And now the good news – we are getting older and happier! 24



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It’s official: the older we are the happier we are.

Latest figures by the Australian Bureau of Statistics (ABS), show that, on average, Australians rate their overall life satisfaction as 7.6 out of ten while those aged 75 plus have the highest life satisfaction rate of 8.1 out of 10.

In fact, the golden oldies are significantly happier with their lives than the 15 – 24 age group which scored only 7.7 while those who identified as bisexual or “other” and those with a mental health condition were equally bottom of the list with a satisfaction rate of 6.6. Women (7.7) are marginally more content than men (7.6).

The findings are included in the ABS General Social Survey released at the end of June.

For the first time, the survey collected information about people’s self-reported mental health condition and their sexual orientation.

“Data showed that people who self-reported a mental health condition were three times more likely to have problems accessing health care and five times more likely to assess their health as poor (13% compared with an overall 2.6%). They were also less likely to be employed are more likely to have suffered discrimination and crime,” said Dr Paul Jelfs of the ABS.

He said that in 2014, more than half a million people or 3% of the population identified as non-heterosexual, including 268,000 who identified as gay or lesbian and 255,000 who said they were bisexual or “other”.

One worrying trend identified is a fall in the overall participation rate in sport and recreational activities from 7.4 out of ten in 2010 to only 7 out of 10 in 2014 while face-to-face contact with others has declined from 79% overall in 2010 to 76% last year. A whopping 92% of people used technology using phone, text or video to stay in touch with family and friends.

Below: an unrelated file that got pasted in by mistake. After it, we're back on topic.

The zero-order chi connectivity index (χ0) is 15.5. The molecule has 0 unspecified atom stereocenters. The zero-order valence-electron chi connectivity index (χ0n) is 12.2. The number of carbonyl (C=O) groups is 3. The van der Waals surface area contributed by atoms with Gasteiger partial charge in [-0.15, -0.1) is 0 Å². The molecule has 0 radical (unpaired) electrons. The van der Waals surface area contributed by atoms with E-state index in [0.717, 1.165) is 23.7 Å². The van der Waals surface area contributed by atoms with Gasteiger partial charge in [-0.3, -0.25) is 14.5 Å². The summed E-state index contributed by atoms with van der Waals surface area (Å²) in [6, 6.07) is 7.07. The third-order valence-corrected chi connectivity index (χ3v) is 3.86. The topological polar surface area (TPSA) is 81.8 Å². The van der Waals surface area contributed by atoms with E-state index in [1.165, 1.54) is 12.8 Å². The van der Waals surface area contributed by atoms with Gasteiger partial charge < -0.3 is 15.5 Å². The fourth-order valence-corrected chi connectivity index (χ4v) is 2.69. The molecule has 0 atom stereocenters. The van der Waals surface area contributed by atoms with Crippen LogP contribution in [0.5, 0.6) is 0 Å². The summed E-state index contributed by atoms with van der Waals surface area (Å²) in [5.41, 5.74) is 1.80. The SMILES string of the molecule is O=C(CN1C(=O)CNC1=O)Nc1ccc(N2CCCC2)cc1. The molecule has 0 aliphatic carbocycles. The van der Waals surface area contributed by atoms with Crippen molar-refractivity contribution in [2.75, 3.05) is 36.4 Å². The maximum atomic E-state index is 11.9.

ABS figures also show that the media age of Australians has increased by four years over the past two decades from 33.4 years to 37.3 years. In those 20 years, the proportion of the population aged 65 and over increased from 11.% to 14.7% and this group is projected to have the most rapid increase over the next decade as all of the baby boomers will be 65 or older. In the 12 months to 30 June, 2014, the number of people aged 65 and over increased by 118,700 – a 3.6% increase.

The older and oldest age groups have showed marked increases in the past 20 years – those aged 85 and over increased by 153% compared to an overall population group of 32% while those aged 100 and over soared by 263%. In just one year to June, 2014, the number of centenarians increased by 490 people (13.8%) to reach 4,000 while there were almost four times more women (3,200) than men (880) in this age group.

Current overall life expectancy is now 82.1 years with both the falling birth rate and the impact of better health care for seniors having a marked effect. The proportion of children aged to 4 years decreased from 21.6% to 18.8% of the population in 20 years.

We are steadily heading towards a population of 24 million – there is one birth every one minute and 45 seconds, one death every three minutes and 25 seconds and a net gain of one person because of immigration every 2 minutes and 12 seconds delivering an overall population growth of one person every one minute and 22 seconds.

The ABS believes that our national population will virtually double to 46 million by 2075 although this projected population could happen any time between 2058 and after 2101, depending on variables.

Highlights from ABS projections include Perth taking over Brisbane in 2028 population-wise and, ten years after that, the ACT overtaking Tasmania.